An alarming letter from James E. Winkler, General Secretary of General Board of Church and Society of The United Methodist Church, details Caterpillar’s utter contempt for attempts at engagement:
April 20, 2012
As someone who has been involved in the discussions by UM agencies and ecumenical partners with Caterpillar
for six years, I would like to share critical issues we have repeatedly raised with the company. Regrettably, in all
of these meetings, including one last week, Caterpillar has told us it has no intention to change any of its business
practices relating to the occupied Palestinian territories.
There are three key points we have raised with the company: (1) Our church has a responsibility to do no harm
with its investments, yet it is currently profiting from the sale of Caterpillar equipment used to sustain Israel’s
military occupation of Palestinian territories; (2) A company has a responsibility, when its products are repeatedly
misused in human rights violations, to do something about it. Unfortunately, Caterpillar refuses to do anything
about the repeated misuse of its equipment; and (3) For us as a church, this is first and foremost a moral issue, yet
sadly Caterpillar offers only misleading interpretations of the law and irrelevant arguments as a basis for continu-
ing their sales.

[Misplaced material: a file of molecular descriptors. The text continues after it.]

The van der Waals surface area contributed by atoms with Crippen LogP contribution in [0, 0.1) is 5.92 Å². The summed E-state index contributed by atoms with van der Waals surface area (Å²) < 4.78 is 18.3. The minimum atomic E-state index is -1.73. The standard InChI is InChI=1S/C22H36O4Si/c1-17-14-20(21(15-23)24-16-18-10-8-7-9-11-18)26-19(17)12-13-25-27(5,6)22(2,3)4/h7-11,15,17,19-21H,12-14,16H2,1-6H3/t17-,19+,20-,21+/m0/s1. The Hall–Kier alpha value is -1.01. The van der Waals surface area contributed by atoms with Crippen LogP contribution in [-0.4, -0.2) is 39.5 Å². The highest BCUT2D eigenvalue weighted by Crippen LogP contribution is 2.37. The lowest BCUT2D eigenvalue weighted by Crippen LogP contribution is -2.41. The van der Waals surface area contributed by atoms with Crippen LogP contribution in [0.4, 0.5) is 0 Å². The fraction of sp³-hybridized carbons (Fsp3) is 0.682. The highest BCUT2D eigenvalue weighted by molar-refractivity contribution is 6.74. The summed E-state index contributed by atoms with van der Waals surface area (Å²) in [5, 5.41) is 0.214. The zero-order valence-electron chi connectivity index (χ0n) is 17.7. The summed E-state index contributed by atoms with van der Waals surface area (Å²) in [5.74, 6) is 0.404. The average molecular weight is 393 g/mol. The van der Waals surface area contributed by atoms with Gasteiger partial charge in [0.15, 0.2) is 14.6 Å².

The question before delegates is whether our church should profit from the sales of equipment which are clearly
used in ways that violate human rights.
How does Caterpillar do harm with our investments?
Caterpillar equipment is used in uprooting olive trees, in home demolitions, and in the construction of settlements
and the separation wall on Palestinian land. In 2004 Amnesty International asked Caterpillar to take steps to
ensure that its equipment is not misused. Human Rights Watch sent a letter specifically to Caterpillar to suspend
its sales to Israel’s military. United Methodist and ecumenical shareholders have repeatedly asked Caterpillar to
take such steps as well.
Doesn’t Caterpillar do many good things around the world?
No amount of doing good takes away from the responsibility to also do no harm. Caterpillar knowingly provides
its equipment for use in ongoing human rights violations. All its other good works cannot hide this fact.
Does Caterpillar know the end users of its equipment sold to Israel/Palestine?
Caterpillar sells some of its equipment through the U.S. Foreign Military Sales program (FMS). Caterpillar also
sells directly to Israeli contractors known to be involved in settlement construction through Direct Commercial